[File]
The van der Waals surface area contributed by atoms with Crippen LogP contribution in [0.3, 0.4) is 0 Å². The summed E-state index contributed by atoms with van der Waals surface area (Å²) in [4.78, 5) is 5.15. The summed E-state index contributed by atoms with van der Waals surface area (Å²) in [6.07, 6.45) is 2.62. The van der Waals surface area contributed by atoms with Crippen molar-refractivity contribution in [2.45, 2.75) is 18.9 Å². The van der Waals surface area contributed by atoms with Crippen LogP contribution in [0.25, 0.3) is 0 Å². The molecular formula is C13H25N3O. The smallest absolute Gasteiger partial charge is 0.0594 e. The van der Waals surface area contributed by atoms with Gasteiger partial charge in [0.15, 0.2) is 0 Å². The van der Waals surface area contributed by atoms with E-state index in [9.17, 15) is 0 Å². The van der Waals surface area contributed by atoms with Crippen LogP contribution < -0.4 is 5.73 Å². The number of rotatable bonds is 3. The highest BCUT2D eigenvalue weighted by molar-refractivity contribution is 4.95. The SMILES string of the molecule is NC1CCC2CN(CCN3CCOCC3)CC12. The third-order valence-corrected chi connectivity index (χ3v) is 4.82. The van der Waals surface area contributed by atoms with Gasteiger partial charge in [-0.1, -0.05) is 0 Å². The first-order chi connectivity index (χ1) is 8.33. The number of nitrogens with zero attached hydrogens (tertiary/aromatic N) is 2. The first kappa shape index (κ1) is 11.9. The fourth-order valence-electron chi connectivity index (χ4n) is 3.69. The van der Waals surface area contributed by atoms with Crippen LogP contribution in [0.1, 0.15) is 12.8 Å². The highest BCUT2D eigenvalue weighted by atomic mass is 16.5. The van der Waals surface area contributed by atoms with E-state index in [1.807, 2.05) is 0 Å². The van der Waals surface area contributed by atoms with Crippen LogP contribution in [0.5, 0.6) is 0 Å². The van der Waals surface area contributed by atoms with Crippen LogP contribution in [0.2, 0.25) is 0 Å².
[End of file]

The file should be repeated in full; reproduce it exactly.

The van der Waals surface area contributed by atoms with Crippen LogP contribution in [0.3, 0.4) is 0 Å². The summed E-state index contributed by atoms with van der Waals surface area (Å²) in [4.78, 5) is 5.15. The summed E-state index contributed by atoms with van der Waals surface area (Å²) in [6.07, 6.45) is 2.62. The van der Waals surface area contributed by atoms with Crippen molar-refractivity contribution in [2.45, 2.75) is 18.9 Å². The van der Waals surface area contributed by atoms with Crippen LogP contribution in [0.25, 0.3) is 0 Å². The molecular formula is C13H25N3O. The smallest absolute Gasteiger partial charge is 0.0594 e. The van der Waals surface area contributed by atoms with Gasteiger partial charge in [0.15, 0.2) is 0 Å². The van der Waals surface area contributed by atoms with E-state index in [9.17, 15) is 0 Å². The van der Waals surface area contributed by atoms with Crippen LogP contribution < -0.4 is 5.73 Å². The number of rotatable bonds is 3. The highest BCUT2D eigenvalue weighted by molar-refractivity contribution is 4.95. The SMILES string of the molecule is NC1CCC2CN(CCN3CCOCC3)CC12. The third-order valence-corrected chi connectivity index (χ3v) is 4.82. The van der Waals surface area contributed by atoms with Gasteiger partial charge in [-0.1, -0.05) is 0 Å². The first-order chi connectivity index (χ1) is 8.33. The number of nitrogens with zero attached hydrogens (tertiary/aromatic N) is 2. The first kappa shape index (κ1) is 11.9. The fourth-order valence-electron chi connectivity index (χ4n) is 3.69. The van der Waals surface area contributed by atoms with Crippen LogP contribution in [0.1, 0.15) is 12.8 Å². The highest BCUT2D eigenvalue weighted by atomic mass is 16.5. The van der Waals surface area contributed by atoms with E-state index in [1.807, 2.05) is 0 Å². The van der Waals surface area contributed by atoms with Crippen LogP contribution in [0.5, 0.6) is 0 Å². The van der Waals surface area contributed by atoms with Crippen LogP contribution in [0.2, 0.25) is 0 Å².